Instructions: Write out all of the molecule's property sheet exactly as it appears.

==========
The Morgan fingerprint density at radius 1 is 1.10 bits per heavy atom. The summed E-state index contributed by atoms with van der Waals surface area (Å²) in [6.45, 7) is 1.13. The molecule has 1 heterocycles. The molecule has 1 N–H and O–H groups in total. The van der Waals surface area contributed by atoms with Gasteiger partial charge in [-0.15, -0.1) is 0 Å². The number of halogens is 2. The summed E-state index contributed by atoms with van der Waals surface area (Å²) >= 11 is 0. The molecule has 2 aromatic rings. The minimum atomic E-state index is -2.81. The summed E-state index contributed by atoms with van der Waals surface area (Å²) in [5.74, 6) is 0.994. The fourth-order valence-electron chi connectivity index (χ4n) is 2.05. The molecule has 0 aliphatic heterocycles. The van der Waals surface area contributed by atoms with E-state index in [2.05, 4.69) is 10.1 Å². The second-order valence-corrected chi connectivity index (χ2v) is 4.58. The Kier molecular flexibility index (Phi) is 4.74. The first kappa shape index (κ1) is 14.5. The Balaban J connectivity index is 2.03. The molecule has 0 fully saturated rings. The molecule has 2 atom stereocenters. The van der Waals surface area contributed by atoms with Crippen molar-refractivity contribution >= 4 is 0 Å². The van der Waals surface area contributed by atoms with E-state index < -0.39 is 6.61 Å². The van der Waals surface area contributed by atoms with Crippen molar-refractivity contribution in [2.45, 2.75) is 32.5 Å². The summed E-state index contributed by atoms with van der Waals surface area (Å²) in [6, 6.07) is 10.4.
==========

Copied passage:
The Morgan fingerprint density at radius 1 is 1.10 bits per heavy atom. The summed E-state index contributed by atoms with van der Waals surface area (Å²) in [6.45, 7) is 1.13. The molecule has 1 heterocycles. The molecule has 1 N–H and O–H groups in total. The van der Waals surface area contributed by atoms with Gasteiger partial charge in [-0.15, -0.1) is 0 Å². The number of halogens is 2. The summed E-state index contributed by atoms with van der Waals surface area (Å²) >= 11 is 0. The molecule has 2 aromatic rings. The minimum atomic E-state index is -2.81. The summed E-state index contributed by atoms with van der Waals surface area (Å²) in [5.74, 6) is 0.994. The fourth-order valence-electron chi connectivity index (χ4n) is 2.05. The molecule has 0 aliphatic heterocycles. The van der Waals surface area contributed by atoms with E-state index in [2.05, 4.69) is 10.1 Å². The second-order valence-corrected chi connectivity index (χ2v) is 4.58. The Kier molecular flexibility index (Phi) is 4.74. The first kappa shape index (κ1) is 14.5. The Balaban J connectivity index is 2.03. The molecule has 0 fully saturated rings. The molecule has 2 atom stereocenters. The van der Waals surface area contributed by atoms with Crippen molar-refractivity contribution >= 4 is 0 Å². The van der Waals surface area contributed by atoms with E-state index < -0.39 is 6.61 Å². The van der Waals surface area contributed by atoms with Crippen molar-refractivity contribution in [2.45, 2.75) is 32.5 Å². The summed E-state index contributed by atoms with van der Waals surface area (Å²) in [6, 6.07) is 10.4.